The first ETF is 30 years old this week. It launched a revolution in low-cost investing (2024)

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(An excerpt from the book, "Shut Up and Keep Talking: Lessons on Life and Investing from the Floor of the New York Stock Exchange," by BobPisani.)

Thirty years ago this week, State Street Global Advisors launched the Standard & Poor's Depositary Receipt (SPY), the first U.S.-based Exchange Traded Fund (ETF),which tracked the S&P 500.

Today, it's known as the , or just "SPDR" (pronounced "Spider").Itis the largest ETF in the world with over $370 billion in assets under management, and is also the most actively traded, routinely trading over 80 million shares daily with a dollar volume north of $32 billion every day.

How ETFs differ from mutual funds

Holding an investment in an ETF structure has many advantages over a mutual fund.

An ETF:

  • Can be traded intraday, just like a stock.
  • Has no minimum purchase requirement.
  • Has annual fees that are lower than most comparable mutual funds.
  • Are more tax efficient than a mutual fund.

Not a great start

For a product that would end up changing the investment world, ETFs started off poorly.

Vanguard founder Jack Bogle had launched the first index fund, the Vanguard 500 Index Fund, 17years before, in 1976.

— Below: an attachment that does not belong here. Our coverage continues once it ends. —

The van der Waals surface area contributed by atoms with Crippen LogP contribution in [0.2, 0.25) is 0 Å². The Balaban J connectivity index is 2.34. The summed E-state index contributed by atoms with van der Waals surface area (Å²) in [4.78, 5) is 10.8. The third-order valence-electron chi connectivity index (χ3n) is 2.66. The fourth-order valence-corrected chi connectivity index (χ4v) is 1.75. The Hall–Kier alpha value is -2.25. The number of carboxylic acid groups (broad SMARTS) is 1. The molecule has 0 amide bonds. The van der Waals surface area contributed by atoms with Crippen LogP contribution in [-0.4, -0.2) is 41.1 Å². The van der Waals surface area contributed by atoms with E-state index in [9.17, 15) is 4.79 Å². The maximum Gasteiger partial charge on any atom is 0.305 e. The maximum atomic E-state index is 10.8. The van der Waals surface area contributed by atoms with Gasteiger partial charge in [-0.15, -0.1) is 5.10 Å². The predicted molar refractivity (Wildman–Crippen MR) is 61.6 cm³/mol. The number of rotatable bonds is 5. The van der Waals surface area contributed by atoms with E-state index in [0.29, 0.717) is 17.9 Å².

The SPDR encountered a similar problem. Wall Street was not in love with a low-cost index fund.

"There was tremendous resistance to change," Bob Tull, who was developing new products for Morgan Stanley at the time and was a key figure in the development of ETFs, told me.

The reason was mutual funds and broker-dealers quickly realized there was little money in the product.

"There was a small asset management fee, but the Street hated it because there was no annual shareholder servicing fee," Tull told me. "The only thing they could charge was a commission. There was also no minimum amount, so they could have got a $5,000 ticket or a $50 ticket."

It was retail investors, who began buying through discount brokers, that helped the product break out.

But success took a long time. By 1996, as the Dotcom era started, ETFs as a whole had only $2.4 billion in assets under management. In 1997, there were a measly 19 ETFs in existence. By 2000, there were still only 80.

So what happened?

The right product at the right time